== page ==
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Kano State

Kano State is a Nigerian state, located in the northwestern region of the country with 44 local government areas, Kano state was one of the six states carved out of the former Northern Region State of Nigeria in 1967.

 In 1991 Kano was divided into two states, Kano and Jigawa states. Its capital is Kano,
It is the second largest city in Nigeria after Lagos, with over four million citizens living within 449 km2 (173 sq mi); located in the Sahel, south of the Sahara, Kano is a major route of the trans-Saharan trade. The city has been a trade and human settlement for millennia. It is the traditional state of the Dabo dynasty who since the 19th century have ruled as emirs over the city-state. 

Kano Emirate Council is the current traditional institution inside the city boundaries of Kano, and under the authority of the Government of Kano State. Kano state is a state named after the blacksmith (Called Kano-Makeri) from the Gaya tribe who settled in the area while sourcing for ironstone, and nicknamed as “Centre of Commerce, Tumbin Giwa”.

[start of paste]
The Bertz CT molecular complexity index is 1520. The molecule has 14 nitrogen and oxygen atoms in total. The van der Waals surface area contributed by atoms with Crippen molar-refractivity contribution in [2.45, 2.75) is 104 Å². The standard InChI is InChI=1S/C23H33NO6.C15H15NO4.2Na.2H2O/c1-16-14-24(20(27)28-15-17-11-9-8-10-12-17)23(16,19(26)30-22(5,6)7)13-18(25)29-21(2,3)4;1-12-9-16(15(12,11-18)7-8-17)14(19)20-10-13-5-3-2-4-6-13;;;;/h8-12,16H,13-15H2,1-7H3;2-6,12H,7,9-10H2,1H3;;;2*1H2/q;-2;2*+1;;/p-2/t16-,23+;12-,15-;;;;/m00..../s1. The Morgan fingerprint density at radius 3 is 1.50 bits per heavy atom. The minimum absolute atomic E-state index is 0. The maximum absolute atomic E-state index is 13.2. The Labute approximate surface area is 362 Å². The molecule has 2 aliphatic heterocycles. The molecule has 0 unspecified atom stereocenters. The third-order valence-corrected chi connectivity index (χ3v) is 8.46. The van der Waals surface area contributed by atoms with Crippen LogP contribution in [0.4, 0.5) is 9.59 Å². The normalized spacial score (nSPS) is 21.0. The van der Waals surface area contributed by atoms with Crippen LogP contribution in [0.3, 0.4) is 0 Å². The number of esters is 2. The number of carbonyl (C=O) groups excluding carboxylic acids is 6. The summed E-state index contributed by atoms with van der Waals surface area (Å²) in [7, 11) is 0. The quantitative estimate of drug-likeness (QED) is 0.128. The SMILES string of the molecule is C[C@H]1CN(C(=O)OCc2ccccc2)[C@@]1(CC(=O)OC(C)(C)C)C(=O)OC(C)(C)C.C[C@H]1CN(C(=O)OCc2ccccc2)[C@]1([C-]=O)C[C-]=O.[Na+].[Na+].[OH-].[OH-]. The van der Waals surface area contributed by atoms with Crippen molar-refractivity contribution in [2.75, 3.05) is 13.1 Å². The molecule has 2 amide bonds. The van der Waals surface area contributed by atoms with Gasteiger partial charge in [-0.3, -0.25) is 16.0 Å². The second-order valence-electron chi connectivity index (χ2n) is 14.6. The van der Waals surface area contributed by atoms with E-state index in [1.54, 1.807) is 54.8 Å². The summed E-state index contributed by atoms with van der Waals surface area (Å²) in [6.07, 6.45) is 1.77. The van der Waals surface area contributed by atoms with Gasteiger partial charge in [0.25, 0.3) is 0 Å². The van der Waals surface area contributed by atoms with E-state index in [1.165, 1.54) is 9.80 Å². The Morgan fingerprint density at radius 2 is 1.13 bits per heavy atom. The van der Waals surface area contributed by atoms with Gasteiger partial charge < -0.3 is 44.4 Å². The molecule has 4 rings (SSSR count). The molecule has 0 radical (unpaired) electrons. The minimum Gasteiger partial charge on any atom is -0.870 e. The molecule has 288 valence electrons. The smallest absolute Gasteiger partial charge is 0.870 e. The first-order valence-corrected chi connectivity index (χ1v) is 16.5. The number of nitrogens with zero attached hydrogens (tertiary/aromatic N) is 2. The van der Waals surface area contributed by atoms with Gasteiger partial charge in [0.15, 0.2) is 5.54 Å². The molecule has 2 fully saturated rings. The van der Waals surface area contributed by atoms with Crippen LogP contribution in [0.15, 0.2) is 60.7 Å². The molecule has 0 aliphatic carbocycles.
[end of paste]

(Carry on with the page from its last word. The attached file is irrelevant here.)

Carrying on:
The indigenous ethnic groups in Kano state are the Hausa-Fulani (99% of population) and small population of people who are bilingual (they live mainly in Sabon Gari Section of Kano City). Kano State is the second-largest industrial Centre after Lagos State in Nigeria and the largest in Northern Nigeria with textile, tanning, footwear, cosmetics, plastics, enamelware, pharmaceuticals, ceramics, furniture and other industries. Others include agricultural implements, soft drinks, food and beverages, dairy products, vegetable oil, animal feeds etc. Kano is also the center of a growing Islamic banking industry in Nigeria. During the colonial period and several years after the country’s independence, the groundnuts produced in the state constituted one of the major sources revenue of the country. Kano State is a major producer of hides and skins, sesame, soybean, cotton, garlic, gum arabic and chili pepper.